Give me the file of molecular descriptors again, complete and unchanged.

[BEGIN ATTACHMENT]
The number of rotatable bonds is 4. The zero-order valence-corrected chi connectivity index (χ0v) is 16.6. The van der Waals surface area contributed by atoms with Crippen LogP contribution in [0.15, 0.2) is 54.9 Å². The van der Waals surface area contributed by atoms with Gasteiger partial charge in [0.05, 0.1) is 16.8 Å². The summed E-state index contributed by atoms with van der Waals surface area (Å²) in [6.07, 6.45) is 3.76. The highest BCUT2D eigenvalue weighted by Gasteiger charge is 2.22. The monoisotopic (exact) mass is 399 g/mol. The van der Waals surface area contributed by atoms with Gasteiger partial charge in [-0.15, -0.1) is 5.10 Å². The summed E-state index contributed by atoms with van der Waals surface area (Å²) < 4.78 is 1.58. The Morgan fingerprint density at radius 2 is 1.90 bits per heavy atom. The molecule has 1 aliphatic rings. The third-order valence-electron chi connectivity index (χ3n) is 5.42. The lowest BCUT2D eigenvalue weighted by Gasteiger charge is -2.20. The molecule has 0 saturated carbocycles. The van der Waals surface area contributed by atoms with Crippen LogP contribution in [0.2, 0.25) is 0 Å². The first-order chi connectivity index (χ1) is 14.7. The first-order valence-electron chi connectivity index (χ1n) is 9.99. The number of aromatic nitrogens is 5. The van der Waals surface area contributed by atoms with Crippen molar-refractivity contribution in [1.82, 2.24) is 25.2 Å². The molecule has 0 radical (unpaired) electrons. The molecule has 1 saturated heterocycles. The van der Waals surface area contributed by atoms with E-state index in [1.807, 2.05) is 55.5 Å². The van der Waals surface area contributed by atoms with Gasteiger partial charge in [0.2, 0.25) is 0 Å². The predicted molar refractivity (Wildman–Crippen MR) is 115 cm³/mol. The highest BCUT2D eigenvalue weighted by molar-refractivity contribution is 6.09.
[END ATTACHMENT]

The number of rotatable bonds is 4. The zero-order valence-corrected chi connectivity index (χ0v) is 16.6. The van der Waals surface area contributed by atoms with Crippen LogP contribution in [0.15, 0.2) is 54.9 Å². The van der Waals surface area contributed by atoms with Gasteiger partial charge in [0.05, 0.1) is 16.8 Å². The summed E-state index contributed by atoms with van der Waals surface area (Å²) in [6.07, 6.45) is 3.76. The highest BCUT2D eigenvalue weighted by Gasteiger charge is 2.22. The monoisotopic (exact) mass is 399 g/mol. The van der Waals surface area contributed by atoms with Gasteiger partial charge in [-0.15, -0.1) is 5.10 Å². The summed E-state index contributed by atoms with van der Waals surface area (Å²) < 4.78 is 1.58. The Morgan fingerprint density at radius 2 is 1.90 bits per heavy atom. The molecule has 1 aliphatic rings. The third-order valence-electron chi connectivity index (χ3n) is 5.42. The lowest BCUT2D eigenvalue weighted by Gasteiger charge is -2.20. The molecule has 0 saturated carbocycles. The van der Waals surface area contributed by atoms with Crippen LogP contribution in [0.2, 0.25) is 0 Å². The first-order chi connectivity index (χ1) is 14.7. The first-order valence-electron chi connectivity index (χ1n) is 9.99. The number of aromatic nitrogens is 5. The van der Waals surface area contributed by atoms with Crippen molar-refractivity contribution in [1.82, 2.24) is 25.2 Å². The molecule has 0 radical (unpaired) electrons. The molecule has 1 saturated heterocycles. The van der Waals surface area contributed by atoms with E-state index in [1.807, 2.05) is 55.5 Å². The van der Waals surface area contributed by atoms with Gasteiger partial charge in [0.2, 0.25) is 0 Å². The predicted molar refractivity (Wildman–Crippen MR) is 115 cm³/mol. The highest BCUT2D eigenvalue weighted by molar-refractivity contribution is 6.09.